As new technologies like autonomous vehicles, drones and the hyperloop promise to revolutionize transportation, consumer acceptance will pose the greatest challenges to widespread adoption, U.S. Transportation Secretary Elaine Chao said during a visit to the World Economic Forum in Davos, Switzerland.

During a sit-down interview at the conference with Yahoo Finance, Chao also said the race to develop new transportation solutions like self-driving cars is "not a competition" between the technology and automotive industries.

"It should not be a zero-sum game," Chao said. "Safety is not a zero-sum game. Security is not a zero-sum game. Nor is privacy. I think the greatest constraints to growth for both these sectors will be consumer acceptance."

Chao, who visited with automakers at both CES and the Detroit Auto Show, noted the public's anxiety about driverless vehicles; a study released earlier this week by AAA found that 63 percent of respondents would be afraid to ride in a self-driving car. But she said the technology holds enormous promise to increase safety, noting that more than 90 percent of all crashes are the result of human error, and to provide new mobility freedoms for disabled people and seniors.

Chao, the former U.S. Secretary of Labor under President George W. Bush, said there are questions about when autonomous vehicles will hit the market, but added "the reality is it's gonna happen. So we at the department want to make sure that we are addressing legitimate concerns about safety, security and privacy while not hampering the growth and the innovation in this sector, because as Americans, the innovation and the creativity that's occurring in this sector is part of our competitive advantage."

In Washington, a Senate committee is working on legislation that would make it easier for automakers to get self-driving vehicles on U.S. roads by winning exemptions from rules requiring human controls, possibly by tying the bill to the forthcoming infrastructure package, according to Reuters.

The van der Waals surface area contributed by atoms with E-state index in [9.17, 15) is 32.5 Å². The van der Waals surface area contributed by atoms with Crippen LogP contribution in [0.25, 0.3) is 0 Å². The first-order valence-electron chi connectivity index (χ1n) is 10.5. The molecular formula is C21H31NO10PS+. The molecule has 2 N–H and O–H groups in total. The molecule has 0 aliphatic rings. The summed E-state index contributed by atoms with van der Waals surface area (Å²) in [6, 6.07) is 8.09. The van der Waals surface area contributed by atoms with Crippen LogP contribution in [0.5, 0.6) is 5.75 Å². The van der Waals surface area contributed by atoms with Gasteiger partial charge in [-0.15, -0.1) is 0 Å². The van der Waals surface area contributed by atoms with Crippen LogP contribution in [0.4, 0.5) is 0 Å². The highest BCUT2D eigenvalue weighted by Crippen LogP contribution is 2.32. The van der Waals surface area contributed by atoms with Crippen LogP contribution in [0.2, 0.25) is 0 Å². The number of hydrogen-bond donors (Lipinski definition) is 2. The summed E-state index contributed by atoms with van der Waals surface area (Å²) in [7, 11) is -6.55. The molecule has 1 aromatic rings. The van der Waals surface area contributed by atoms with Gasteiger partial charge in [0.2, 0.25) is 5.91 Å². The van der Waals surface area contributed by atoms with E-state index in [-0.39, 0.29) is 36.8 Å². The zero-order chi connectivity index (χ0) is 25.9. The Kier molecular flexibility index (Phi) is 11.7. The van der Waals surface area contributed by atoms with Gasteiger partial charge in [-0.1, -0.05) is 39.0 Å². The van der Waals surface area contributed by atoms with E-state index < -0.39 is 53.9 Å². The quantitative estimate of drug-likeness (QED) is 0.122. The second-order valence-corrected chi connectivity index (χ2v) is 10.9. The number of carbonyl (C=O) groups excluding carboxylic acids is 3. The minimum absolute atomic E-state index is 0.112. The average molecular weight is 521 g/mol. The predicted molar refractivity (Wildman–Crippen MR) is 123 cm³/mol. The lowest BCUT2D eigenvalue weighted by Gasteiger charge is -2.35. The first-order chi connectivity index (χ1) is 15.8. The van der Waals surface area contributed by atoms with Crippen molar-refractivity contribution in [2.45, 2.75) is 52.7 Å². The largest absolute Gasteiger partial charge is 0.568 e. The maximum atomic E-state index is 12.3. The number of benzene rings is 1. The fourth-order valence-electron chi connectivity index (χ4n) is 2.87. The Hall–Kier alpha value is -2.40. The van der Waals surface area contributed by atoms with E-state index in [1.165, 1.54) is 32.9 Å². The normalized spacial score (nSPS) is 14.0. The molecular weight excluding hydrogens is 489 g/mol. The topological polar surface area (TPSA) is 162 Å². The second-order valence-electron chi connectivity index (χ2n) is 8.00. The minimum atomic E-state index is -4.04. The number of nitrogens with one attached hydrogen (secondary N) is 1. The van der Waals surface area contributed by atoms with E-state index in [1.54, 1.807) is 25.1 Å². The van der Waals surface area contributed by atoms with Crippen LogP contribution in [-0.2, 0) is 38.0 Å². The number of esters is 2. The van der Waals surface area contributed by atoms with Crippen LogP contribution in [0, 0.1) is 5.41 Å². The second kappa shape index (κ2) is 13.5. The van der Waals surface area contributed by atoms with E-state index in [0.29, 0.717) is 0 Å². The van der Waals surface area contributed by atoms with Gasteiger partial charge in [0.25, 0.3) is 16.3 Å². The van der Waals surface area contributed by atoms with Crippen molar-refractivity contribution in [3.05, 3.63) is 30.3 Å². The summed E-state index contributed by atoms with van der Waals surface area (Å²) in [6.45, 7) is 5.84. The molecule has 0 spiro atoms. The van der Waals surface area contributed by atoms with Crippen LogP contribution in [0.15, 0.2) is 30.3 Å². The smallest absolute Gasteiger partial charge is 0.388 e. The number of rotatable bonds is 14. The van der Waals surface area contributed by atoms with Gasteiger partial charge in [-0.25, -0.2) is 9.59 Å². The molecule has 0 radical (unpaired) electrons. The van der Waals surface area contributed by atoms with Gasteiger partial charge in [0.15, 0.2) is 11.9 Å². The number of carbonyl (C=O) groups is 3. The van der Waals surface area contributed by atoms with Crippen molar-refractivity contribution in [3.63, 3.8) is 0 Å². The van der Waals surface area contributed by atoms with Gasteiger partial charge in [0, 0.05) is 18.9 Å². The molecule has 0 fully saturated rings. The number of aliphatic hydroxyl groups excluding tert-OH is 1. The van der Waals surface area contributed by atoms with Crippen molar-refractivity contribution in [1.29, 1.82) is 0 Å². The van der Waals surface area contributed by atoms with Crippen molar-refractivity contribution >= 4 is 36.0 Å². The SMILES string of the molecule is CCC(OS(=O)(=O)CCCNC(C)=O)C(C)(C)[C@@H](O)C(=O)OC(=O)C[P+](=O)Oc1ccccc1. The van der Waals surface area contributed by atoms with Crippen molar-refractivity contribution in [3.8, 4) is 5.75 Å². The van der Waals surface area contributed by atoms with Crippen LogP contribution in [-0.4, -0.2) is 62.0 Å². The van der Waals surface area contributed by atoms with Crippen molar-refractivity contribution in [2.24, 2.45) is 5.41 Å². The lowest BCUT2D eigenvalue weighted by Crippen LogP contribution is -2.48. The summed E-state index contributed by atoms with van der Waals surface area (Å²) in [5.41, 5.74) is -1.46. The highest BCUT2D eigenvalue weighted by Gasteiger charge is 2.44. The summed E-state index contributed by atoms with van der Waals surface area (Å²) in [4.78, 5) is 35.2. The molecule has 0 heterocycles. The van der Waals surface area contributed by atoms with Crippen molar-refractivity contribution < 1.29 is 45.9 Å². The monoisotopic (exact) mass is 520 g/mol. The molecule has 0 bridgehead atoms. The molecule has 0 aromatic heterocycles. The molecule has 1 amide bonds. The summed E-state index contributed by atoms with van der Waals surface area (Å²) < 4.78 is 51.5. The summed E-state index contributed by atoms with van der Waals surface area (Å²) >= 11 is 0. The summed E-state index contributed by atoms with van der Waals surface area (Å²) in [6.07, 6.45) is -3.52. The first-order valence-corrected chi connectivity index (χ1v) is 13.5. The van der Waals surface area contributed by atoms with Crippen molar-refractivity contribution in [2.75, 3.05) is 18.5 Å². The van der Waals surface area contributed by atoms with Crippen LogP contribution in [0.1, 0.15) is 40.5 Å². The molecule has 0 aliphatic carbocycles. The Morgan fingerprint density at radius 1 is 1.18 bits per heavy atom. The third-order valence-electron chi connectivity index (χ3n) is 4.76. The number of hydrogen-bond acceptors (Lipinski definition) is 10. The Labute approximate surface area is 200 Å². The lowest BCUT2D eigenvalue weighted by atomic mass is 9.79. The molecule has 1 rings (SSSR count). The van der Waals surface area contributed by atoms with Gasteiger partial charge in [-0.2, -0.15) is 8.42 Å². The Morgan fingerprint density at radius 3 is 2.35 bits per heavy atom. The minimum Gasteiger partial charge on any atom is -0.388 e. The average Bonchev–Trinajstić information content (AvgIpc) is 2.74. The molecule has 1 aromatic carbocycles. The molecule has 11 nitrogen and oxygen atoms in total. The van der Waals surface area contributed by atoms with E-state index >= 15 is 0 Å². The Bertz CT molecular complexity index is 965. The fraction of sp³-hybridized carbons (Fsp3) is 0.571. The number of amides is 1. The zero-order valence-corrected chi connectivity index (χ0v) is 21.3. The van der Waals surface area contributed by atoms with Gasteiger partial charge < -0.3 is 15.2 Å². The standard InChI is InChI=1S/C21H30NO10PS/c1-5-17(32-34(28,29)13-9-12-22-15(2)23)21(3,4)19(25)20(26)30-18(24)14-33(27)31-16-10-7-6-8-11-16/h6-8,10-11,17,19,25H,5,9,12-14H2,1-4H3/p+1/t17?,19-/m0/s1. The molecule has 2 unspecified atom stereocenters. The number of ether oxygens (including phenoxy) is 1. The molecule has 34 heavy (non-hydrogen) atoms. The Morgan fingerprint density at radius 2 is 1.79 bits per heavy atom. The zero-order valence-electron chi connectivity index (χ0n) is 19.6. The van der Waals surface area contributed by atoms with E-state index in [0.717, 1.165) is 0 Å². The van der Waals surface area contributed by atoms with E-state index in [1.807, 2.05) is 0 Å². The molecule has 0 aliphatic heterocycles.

Asked about the Trump administration's plans to upgrade the nation's roads, bridges and other infrastructure, Chao said a proposal should be released in early February, following the president's State of the Union address. She described the plan as involving $1 trillion in spending, including $200 billion from the federal government, with the remainder made up of a combination of funds from private sources and state and local funds. President Trump has since nudged the plan's price tag to $1.7 trillion over 10 years.

"We can't really afford more, because number one, we don't have the money, and number two, it really would create havoc if it was 100 percent government funding," she said. "But that is where the big discussion will have to be. Who's going to pay for it? How is it gonna be paid for?"

Chao added, "We are very open to having a dialog with the Congress."

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